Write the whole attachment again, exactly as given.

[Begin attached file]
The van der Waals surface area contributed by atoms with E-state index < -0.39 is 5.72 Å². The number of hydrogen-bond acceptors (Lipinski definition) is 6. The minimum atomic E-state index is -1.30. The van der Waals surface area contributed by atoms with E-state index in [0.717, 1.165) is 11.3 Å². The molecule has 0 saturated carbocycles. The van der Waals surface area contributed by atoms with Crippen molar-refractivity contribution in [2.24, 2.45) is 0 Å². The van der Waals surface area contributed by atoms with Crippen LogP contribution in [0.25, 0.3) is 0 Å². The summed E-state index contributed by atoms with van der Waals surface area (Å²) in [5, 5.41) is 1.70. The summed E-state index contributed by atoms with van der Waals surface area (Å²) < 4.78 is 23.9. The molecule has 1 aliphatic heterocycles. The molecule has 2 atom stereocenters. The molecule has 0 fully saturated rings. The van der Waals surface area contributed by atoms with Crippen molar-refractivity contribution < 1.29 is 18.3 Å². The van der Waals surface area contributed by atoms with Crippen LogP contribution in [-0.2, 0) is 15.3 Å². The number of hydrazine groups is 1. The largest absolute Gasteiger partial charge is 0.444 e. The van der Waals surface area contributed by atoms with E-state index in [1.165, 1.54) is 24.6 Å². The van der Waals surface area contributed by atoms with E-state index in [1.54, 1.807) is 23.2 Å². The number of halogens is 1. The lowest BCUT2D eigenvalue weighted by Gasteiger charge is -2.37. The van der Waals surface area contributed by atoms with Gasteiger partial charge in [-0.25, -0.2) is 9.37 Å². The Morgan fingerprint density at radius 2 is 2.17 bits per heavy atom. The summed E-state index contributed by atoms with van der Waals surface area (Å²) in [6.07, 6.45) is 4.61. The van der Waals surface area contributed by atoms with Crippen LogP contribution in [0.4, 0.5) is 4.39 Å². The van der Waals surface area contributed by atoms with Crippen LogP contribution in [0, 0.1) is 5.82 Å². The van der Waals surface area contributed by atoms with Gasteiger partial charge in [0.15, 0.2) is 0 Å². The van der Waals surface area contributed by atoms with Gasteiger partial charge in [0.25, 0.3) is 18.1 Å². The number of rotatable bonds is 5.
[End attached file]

The van der Waals surface area contributed by atoms with E-state index < -0.39 is 5.72 Å². The number of hydrogen-bond acceptors (Lipinski definition) is 6. The minimum atomic E-state index is -1.30. The van der Waals surface area contributed by atoms with E-state index in [0.717, 1.165) is 11.3 Å². The molecule has 0 saturated carbocycles. The van der Waals surface area contributed by atoms with Crippen molar-refractivity contribution in [2.24, 2.45) is 0 Å². The van der Waals surface area contributed by atoms with Crippen LogP contribution in [0.25, 0.3) is 0 Å². The summed E-state index contributed by atoms with van der Waals surface area (Å²) in [5, 5.41) is 1.70. The summed E-state index contributed by atoms with van der Waals surface area (Å²) < 4.78 is 23.9. The molecule has 1 aliphatic heterocycles. The molecule has 2 atom stereocenters. The molecule has 0 fully saturated rings. The van der Waals surface area contributed by atoms with Crippen molar-refractivity contribution < 1.29 is 18.3 Å². The van der Waals surface area contributed by atoms with Crippen LogP contribution in [-0.2, 0) is 15.3 Å². The number of hydrazine groups is 1. The largest absolute Gasteiger partial charge is 0.444 e. The van der Waals surface area contributed by atoms with E-state index in [1.165, 1.54) is 24.6 Å². The van der Waals surface area contributed by atoms with E-state index in [1.54, 1.807) is 23.2 Å². The number of halogens is 1. The lowest BCUT2D eigenvalue weighted by Gasteiger charge is -2.37. The van der Waals surface area contributed by atoms with Gasteiger partial charge in [-0.25, -0.2) is 9.37 Å². The Morgan fingerprint density at radius 2 is 2.17 bits per heavy atom. The summed E-state index contributed by atoms with van der Waals surface area (Å²) in [6.07, 6.45) is 4.61. The van der Waals surface area contributed by atoms with Crippen LogP contribution in [0.4, 0.5) is 4.39 Å². The van der Waals surface area contributed by atoms with Crippen LogP contribution in [0, 0.1) is 5.82 Å². The van der Waals surface area contributed by atoms with Gasteiger partial charge in [0.15, 0.2) is 0 Å². The van der Waals surface area contributed by atoms with Gasteiger partial charge in [0.25, 0.3) is 18.1 Å². The number of rotatable bonds is 5.